A concise but rigorous and thorough introduction to modern macroeconomic theory.
This book offers an introduction to modern macroeconomic theory. It is concise but rigorous and broad, covering all major areas in mainstream macroeconomics today and showing how macroeconomic models build on and relate to each other. The self-contained text begins with models of individual decision makers, proceeds to models of general equilibrium with and without friction, and, finally, presents positive and normative theories of government and economic policy.
After a review of the microeconomic foundations of macroeconomics, the book analyzes the household optimization problem, the representative household model, and the overlapping generations model. It examines risk and the implications for household choices and macroeconomic outcomes; equilibrium asset returns, prices, and bubbles; labor supply, growth, and business cycles; and open economy issues. It introduces frictions and analyzes their consequences in the labor market, financial markets, and for investment; studies money as a unit of account, store of value, and medium of exchange; and analyzes price setting in general equilibrium. Turning to government and economic policy, the book covers taxation, debt, social security, and monetary policy; optimal fiscal and monetary policies; and sequential policy choice, with applications in capital income taxation, sovereign debt and default, politically motivated redistribution, and monetary policy biases. Macroeconomic Analysis can be used by first-year graduate students in economics and students in master's programs, and as a supplemental text for advanced courses.
Hardcover$60.00 X | £50.00 ISBN: 9780262043472 320 pp. | 7 in x 9 in 21 figures
An orderly and elegant presentation of essential ideas of modern macroeconomics with a perfect mix of tools and applications.
Professor of Economics, New York University; recipient of the 2011 Nobel Prize in Economic Sciences
This book provides an excellent introduction into dynamic macroeconomics. Its analysis is deep, self-contained, and still concise. The chapters on labor search frictions, financial frictions, and money are an extra plus and make it a superb choice for a first-year PhD or advanced master's course in macroeconomics.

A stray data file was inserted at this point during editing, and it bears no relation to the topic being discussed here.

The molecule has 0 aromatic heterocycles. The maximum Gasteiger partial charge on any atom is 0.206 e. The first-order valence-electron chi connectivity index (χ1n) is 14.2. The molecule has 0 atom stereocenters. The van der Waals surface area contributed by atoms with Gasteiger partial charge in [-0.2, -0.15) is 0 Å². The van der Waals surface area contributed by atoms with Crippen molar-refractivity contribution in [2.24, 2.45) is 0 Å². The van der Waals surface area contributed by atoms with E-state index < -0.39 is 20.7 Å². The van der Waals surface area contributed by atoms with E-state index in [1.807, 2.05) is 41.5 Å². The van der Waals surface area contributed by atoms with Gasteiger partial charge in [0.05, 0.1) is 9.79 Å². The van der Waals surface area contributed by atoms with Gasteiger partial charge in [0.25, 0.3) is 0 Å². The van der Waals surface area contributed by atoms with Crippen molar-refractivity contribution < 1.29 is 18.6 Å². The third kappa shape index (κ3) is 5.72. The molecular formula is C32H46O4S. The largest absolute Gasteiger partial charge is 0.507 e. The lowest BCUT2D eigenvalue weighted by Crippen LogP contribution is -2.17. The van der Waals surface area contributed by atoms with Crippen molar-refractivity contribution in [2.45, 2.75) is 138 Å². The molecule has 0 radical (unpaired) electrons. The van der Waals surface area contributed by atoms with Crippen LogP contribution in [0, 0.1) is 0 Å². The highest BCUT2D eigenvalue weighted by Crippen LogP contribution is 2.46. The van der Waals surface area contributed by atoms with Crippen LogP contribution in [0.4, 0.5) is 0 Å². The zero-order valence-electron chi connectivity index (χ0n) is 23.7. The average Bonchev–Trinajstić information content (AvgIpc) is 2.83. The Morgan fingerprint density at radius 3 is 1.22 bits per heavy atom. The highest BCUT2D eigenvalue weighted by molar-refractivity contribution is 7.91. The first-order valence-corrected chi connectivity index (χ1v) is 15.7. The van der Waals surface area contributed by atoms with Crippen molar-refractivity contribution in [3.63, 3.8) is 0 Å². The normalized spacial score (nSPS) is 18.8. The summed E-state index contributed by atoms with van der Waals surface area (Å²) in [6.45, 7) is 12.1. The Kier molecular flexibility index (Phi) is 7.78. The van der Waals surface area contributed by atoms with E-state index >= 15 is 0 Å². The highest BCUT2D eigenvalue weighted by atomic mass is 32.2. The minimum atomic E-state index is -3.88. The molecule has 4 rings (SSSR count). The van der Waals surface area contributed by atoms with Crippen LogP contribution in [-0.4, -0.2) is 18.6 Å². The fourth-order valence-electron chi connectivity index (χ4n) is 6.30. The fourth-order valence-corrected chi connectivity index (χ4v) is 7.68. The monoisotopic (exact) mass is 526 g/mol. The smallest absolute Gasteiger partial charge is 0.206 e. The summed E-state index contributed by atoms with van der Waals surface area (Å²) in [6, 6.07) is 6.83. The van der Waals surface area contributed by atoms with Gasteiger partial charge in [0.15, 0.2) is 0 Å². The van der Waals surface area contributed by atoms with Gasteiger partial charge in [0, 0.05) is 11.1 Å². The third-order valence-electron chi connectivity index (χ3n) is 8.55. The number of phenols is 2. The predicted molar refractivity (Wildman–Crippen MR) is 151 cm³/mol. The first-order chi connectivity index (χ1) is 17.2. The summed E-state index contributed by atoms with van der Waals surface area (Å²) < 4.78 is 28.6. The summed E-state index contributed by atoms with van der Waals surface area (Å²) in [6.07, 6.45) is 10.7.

Edwards S. Sanford Professor of Economics, Princeton University
A needed, up-to-date primer on macroeconomic theory. It is comprehensive, covering all the essential topics, from optimal consumption and labor supply to economic growth, business cycles, and asset markets. It is thorough and rigorous, yet accessible, as it requires little prior knowledge of the key concepts and mathematical tools.
Professor of Economics, MIT
Macroeconomic Analysis is the rare textbook that is both comprehensive and rigorous, as well as concise and simple. By staying focused on the core model of dynamic macroeconomics, it elegantly navigates through many topics. After studying this book, students will be ready to join the exciting debates in modern macroeconomics.
A. W. Phillips Professor of Economics, London School of Economics and Political Science
Niepelt's textbook provides a concise, but rigorous introduction to the key concepts, tools, and models that constitute modern macroeconomic theory. His pedagogical approach, introducing the key building blocks of the theory one at a time, and focusing on what is essential at each stage, should make the learning experience a pleasant one. I expect it to become a staple reference in first-year graduate courses.
CREI, Universitat Pompeu Fabra and Barcelona GSE
Finally, a book that fills the longstanding, and growing, gap between existing undergraduate and graduate macroeconomics textbooks. The winning approach of the author is to rigorously develop the core insights in each topic studied, avoiding superfluous diversions. The emphasis on government policy and political economy is especially useful in interpreting current global macroeconomic events.
Professor of Economics, Princeton University
This is an excellent textbook for macroeconomics at the master's or beginning PhD level. The topics and the material used to cover them are well chosen; the treatment gives a solid and unified background for positive and normative analysis. It strikes a good balance between being conceptually clear and logically consistent, and at at the same time quite accessible.
Saieh Family Professor of Economics, University of Chicago